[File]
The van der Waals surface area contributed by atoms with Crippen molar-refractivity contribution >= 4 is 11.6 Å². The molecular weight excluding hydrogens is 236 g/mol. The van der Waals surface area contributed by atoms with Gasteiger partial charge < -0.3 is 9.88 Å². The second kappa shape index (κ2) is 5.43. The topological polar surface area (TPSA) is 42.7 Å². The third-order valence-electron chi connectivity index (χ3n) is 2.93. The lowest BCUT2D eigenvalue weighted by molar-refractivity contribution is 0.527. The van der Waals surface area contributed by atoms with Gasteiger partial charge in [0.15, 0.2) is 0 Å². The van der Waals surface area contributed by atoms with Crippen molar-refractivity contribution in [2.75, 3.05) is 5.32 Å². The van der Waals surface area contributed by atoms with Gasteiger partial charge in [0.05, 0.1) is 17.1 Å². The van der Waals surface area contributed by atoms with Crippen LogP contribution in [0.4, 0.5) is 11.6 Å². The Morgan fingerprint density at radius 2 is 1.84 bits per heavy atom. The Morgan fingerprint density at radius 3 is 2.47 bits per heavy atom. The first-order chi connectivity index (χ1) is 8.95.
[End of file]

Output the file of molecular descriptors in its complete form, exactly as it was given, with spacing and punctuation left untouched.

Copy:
The van der Waals surface area contributed by atoms with Crippen molar-refractivity contribution >= 4 is 11.6 Å². The molecular weight excluding hydrogens is 236 g/mol. The van der Waals surface area contributed by atoms with Gasteiger partial charge < -0.3 is 9.88 Å². The second kappa shape index (κ2) is 5.43. The topological polar surface area (TPSA) is 42.7 Å². The third-order valence-electron chi connectivity index (χ3n) is 2.93. The lowest BCUT2D eigenvalue weighted by molar-refractivity contribution is 0.527. The van der Waals surface area contributed by atoms with Gasteiger partial charge in [0.15, 0.2) is 0 Å². The van der Waals surface area contributed by atoms with Crippen molar-refractivity contribution in [2.75, 3.05) is 5.32 Å². The van der Waals surface area contributed by atoms with Gasteiger partial charge in [0.05, 0.1) is 17.1 Å². The van der Waals surface area contributed by atoms with Crippen LogP contribution in [0.4, 0.5) is 11.6 Å². The Morgan fingerprint density at radius 2 is 1.84 bits per heavy atom. The Morgan fingerprint density at radius 3 is 2.47 bits per heavy atom. The first-order chi connectivity index (χ1) is 8.95.